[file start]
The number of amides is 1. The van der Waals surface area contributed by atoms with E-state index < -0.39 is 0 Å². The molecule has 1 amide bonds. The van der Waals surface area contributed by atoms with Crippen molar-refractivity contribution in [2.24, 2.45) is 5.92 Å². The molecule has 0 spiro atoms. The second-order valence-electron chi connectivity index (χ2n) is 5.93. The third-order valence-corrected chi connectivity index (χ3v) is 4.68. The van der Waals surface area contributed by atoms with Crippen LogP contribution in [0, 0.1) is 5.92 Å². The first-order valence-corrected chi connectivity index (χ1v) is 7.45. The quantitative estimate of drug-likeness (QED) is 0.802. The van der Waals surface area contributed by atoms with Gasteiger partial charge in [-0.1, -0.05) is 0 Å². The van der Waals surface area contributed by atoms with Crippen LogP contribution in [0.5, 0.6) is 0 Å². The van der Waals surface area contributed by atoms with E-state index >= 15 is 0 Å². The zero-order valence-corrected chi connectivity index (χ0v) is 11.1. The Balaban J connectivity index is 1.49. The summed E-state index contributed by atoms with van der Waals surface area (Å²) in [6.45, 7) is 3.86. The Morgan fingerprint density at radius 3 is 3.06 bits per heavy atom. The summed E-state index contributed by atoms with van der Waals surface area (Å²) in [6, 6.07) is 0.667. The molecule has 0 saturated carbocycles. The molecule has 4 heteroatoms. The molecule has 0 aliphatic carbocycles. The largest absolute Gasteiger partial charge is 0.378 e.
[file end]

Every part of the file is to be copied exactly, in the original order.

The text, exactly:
The number of amides is 1. The van der Waals surface area contributed by atoms with E-state index < -0.39 is 0 Å². The molecule has 1 amide bonds. The van der Waals surface area contributed by atoms with Crippen molar-refractivity contribution in [2.24, 2.45) is 5.92 Å². The molecule has 0 spiro atoms. The second-order valence-electron chi connectivity index (χ2n) is 5.93. The third-order valence-corrected chi connectivity index (χ3v) is 4.68. The van der Waals surface area contributed by atoms with Crippen LogP contribution in [0, 0.1) is 5.92 Å². The first-order valence-corrected chi connectivity index (χ1v) is 7.45. The quantitative estimate of drug-likeness (QED) is 0.802. The van der Waals surface area contributed by atoms with Gasteiger partial charge in [-0.1, -0.05) is 0 Å². The van der Waals surface area contributed by atoms with Crippen LogP contribution in [0.5, 0.6) is 0 Å². The van der Waals surface area contributed by atoms with E-state index >= 15 is 0 Å². The zero-order valence-corrected chi connectivity index (χ0v) is 11.1. The Balaban J connectivity index is 1.49. The summed E-state index contributed by atoms with van der Waals surface area (Å²) in [6.45, 7) is 3.86. The Morgan fingerprint density at radius 3 is 3.06 bits per heavy atom. The summed E-state index contributed by atoms with van der Waals surface area (Å²) in [6, 6.07) is 0.667. The molecule has 0 saturated carbocycles. The molecule has 4 heteroatoms. The molecule has 0 aliphatic carbocycles. The largest absolute Gasteiger partial charge is 0.378 e.